Anchorage mayoral and school board candidates speak directly to Gen Z

In a Chugiak High School auditorium, students on Thursday morning grilled some of the candidates running for Anchorage mayor and school board ahead of the city’s upcoming municipal election.

The students who helped put on the forum were members of an advanced placement government class, according to their teacher, Alyssa Logan. They asked candidates questions on issues like homelessness, and how they would keep schools funded and avoid snow plowing delays that plagued the city this winter and last.

Two school board candidates attended the forum: incumbents Pat Higgins and Carl Jacobs. Mayoral candidates Suzanne LaFrance, Bill Popp, Jenny Di Grappa, Breck Craig, and Dustin Darden also attended, in addition to Mark Littlefield, who is running unopposed to represent Eagle River on the Anchorage Assembly.

Logan said that hosting a candidate forum is her favorite way of helping her students fulfill their class’s civic action requirement because students always come away from them “really excited about voting and elections, and engaged more with the process,” she said.

[Q&As with 2024 candidates for Anchorage mayor and school board]

This year, she said, students were particularly engaged with some of the questions for school board members around school funding, “which most directly relates to them,” she said.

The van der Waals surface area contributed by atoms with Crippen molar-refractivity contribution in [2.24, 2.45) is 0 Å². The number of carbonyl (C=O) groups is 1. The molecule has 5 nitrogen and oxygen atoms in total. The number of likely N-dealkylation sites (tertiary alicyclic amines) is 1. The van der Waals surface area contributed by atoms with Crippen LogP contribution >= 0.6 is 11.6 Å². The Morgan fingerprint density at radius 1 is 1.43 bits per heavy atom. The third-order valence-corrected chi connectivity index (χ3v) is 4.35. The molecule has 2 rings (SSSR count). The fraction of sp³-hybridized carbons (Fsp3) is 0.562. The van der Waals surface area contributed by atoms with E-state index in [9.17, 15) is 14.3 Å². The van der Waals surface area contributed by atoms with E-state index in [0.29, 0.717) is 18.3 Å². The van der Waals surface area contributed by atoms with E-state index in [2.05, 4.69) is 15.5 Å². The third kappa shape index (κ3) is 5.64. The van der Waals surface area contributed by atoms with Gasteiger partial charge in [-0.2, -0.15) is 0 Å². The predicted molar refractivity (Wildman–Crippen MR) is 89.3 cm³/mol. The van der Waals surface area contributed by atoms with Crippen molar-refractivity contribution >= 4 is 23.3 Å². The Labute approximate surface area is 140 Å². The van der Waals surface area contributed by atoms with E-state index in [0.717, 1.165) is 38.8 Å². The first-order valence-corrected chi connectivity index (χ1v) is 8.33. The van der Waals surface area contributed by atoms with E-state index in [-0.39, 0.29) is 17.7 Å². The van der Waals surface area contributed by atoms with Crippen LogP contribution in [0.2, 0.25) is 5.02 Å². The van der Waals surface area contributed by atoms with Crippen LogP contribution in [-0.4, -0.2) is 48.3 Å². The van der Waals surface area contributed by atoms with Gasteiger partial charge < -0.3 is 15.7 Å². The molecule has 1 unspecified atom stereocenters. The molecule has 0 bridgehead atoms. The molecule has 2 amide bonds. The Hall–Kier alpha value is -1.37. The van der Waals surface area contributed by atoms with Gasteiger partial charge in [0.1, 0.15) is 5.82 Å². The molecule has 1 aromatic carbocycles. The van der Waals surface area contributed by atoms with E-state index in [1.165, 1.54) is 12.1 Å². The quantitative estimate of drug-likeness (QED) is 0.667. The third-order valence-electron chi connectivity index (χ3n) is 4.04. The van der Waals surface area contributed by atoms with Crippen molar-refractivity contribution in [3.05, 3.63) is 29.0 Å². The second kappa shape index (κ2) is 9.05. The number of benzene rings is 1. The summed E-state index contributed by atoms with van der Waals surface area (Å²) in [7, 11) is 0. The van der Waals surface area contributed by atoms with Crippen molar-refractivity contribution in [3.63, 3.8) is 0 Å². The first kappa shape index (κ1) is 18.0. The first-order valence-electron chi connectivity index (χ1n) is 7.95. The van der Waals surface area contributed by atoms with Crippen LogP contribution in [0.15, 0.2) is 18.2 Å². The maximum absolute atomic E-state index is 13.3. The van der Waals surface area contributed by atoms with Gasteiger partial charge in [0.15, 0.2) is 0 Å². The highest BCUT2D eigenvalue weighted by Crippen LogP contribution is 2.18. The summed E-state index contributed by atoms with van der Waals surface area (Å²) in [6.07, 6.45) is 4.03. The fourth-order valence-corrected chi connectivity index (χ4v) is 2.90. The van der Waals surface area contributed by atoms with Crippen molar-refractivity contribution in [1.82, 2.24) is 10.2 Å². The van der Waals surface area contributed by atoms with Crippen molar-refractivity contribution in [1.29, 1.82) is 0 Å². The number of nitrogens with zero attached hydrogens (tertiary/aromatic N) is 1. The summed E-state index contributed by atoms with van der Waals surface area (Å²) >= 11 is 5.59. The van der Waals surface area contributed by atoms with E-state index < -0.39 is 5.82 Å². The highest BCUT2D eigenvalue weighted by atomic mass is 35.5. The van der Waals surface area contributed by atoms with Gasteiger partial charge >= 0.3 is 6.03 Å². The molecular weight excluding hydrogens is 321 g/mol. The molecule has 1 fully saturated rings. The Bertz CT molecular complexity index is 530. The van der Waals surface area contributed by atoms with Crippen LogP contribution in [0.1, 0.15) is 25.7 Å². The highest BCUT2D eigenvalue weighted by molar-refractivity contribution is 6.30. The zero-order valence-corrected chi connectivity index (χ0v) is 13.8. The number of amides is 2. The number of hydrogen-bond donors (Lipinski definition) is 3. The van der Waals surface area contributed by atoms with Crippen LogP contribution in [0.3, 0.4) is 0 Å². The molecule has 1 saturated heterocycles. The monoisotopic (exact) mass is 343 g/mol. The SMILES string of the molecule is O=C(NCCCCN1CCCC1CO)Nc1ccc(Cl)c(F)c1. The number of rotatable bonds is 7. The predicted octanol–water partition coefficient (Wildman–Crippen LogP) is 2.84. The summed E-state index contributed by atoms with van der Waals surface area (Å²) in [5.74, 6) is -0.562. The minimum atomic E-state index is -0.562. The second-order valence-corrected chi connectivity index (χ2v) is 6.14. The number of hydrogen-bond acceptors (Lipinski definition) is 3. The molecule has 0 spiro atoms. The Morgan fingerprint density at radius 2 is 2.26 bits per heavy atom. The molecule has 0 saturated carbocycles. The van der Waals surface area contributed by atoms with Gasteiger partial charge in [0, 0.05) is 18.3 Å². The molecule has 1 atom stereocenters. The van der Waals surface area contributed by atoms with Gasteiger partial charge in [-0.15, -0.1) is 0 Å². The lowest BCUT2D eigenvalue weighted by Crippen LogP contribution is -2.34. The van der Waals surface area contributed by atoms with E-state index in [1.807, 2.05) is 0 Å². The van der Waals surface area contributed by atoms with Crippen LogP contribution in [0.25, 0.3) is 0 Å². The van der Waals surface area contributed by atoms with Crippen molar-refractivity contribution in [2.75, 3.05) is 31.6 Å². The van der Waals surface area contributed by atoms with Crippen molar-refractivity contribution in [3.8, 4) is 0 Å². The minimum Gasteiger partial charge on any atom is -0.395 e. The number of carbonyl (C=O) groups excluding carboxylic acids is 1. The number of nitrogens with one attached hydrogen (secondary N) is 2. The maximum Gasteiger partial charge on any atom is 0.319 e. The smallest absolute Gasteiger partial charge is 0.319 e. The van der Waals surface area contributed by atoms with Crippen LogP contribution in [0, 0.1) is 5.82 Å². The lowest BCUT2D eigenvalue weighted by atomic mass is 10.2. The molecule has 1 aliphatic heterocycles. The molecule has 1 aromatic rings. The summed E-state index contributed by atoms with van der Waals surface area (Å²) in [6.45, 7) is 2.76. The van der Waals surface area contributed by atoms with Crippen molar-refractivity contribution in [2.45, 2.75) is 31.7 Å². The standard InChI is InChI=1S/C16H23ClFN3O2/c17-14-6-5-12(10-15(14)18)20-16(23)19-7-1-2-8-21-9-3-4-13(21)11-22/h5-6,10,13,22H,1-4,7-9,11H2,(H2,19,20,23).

Afterwards, students said it was helpful for them to be able to hear directly from the candidates — and to be able to pay attention to things like body language and how the candidates carried themselves.


Seventeen-year-old Logan Young isn’t able to vote in this election, but said the high school graduation rate is an issue he cares about, and that it was “helpful to hear from them, face to face.”

Gavin Doseck, who recently turned 18, said he felt the forum gave him a better sense of where the candidates stood on the issues he cared about. “I really enjoyed it, and feel better informed,” he said.

“Almost everyone had one or two things they’re really firm about, and so it gave me a really good idea of like, if I know what I want as a voter, I know what to look for and what they stand for,” said Rowan Campbell, 18, who helped moderate the school board candidate forum.

“It’s really nice, as a first-time voter, just seeing these people — like here’s the vibes, here’s what they’re saying. Here’s what I know to look for when I’m researching them further,” Campbell said.

Ballots in Anchorage’s regular municipal election are due April 2.

Annie Berman

Annie Berman is a reporter covering health care, education and general assignments for the Anchorage Daily News. She previously reported for Mission Local and KQED in San Francisco before joining ADN in 2020. Contact her at